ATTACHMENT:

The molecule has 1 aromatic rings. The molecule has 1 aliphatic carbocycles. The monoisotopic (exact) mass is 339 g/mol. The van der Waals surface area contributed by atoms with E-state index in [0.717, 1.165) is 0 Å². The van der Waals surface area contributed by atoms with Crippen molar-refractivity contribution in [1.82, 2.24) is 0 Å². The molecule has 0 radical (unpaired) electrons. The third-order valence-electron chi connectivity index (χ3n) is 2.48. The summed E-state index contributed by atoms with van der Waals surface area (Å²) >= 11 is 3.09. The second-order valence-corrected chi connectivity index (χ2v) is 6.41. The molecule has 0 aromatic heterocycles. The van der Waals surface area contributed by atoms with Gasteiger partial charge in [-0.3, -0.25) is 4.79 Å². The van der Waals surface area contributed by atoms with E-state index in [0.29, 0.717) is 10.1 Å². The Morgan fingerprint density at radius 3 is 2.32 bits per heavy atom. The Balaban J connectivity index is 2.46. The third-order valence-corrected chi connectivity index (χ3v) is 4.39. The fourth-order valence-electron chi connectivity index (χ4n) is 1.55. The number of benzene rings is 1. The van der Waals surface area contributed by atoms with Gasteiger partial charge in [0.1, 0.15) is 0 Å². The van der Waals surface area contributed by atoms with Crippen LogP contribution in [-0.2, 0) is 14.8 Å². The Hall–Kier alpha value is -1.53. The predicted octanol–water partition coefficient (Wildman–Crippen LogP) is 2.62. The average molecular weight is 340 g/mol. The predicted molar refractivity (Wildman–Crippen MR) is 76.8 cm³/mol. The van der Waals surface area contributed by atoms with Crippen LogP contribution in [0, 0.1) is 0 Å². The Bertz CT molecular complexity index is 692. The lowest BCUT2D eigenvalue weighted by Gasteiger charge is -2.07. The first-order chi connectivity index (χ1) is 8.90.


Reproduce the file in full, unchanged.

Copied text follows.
The molecule has 1 aromatic rings. The molecule has 1 aliphatic carbocycles. The monoisotopic (exact) mass is 339 g/mol. The van der Waals surface area contributed by atoms with E-state index in [0.717, 1.165) is 0 Å². The van der Waals surface area contributed by atoms with Crippen molar-refractivity contribution in [1.82, 2.24) is 0 Å². The molecule has 0 radical (unpaired) electrons. The third-order valence-electron chi connectivity index (χ3n) is 2.48. The summed E-state index contributed by atoms with van der Waals surface area (Å²) >= 11 is 3.09. The second-order valence-corrected chi connectivity index (χ2v) is 6.41. The molecule has 0 aromatic heterocycles. The van der Waals surface area contributed by atoms with Gasteiger partial charge in [-0.3, -0.25) is 4.79 Å². The van der Waals surface area contributed by atoms with E-state index in [0.29, 0.717) is 10.1 Å². The Morgan fingerprint density at radius 3 is 2.32 bits per heavy atom. The Balaban J connectivity index is 2.46. The third-order valence-corrected chi connectivity index (χ3v) is 4.39. The fourth-order valence-electron chi connectivity index (χ4n) is 1.55. The number of benzene rings is 1. The van der Waals surface area contributed by atoms with Gasteiger partial charge in [0.1, 0.15) is 0 Å². The van der Waals surface area contributed by atoms with Crippen LogP contribution in [-0.2, 0) is 14.8 Å². The Hall–Kier alpha value is -1.53. The predicted octanol–water partition coefficient (Wildman–Crippen LogP) is 2.62. The average molecular weight is 340 g/mol. The predicted molar refractivity (Wildman–Crippen MR) is 76.8 cm³/mol. The van der Waals surface area contributed by atoms with Crippen LogP contribution in [0, 0.1) is 0 Å². The Bertz CT molecular complexity index is 692. The lowest BCUT2D eigenvalue weighted by Gasteiger charge is -2.07. The first-order chi connectivity index (χ1) is 8.90.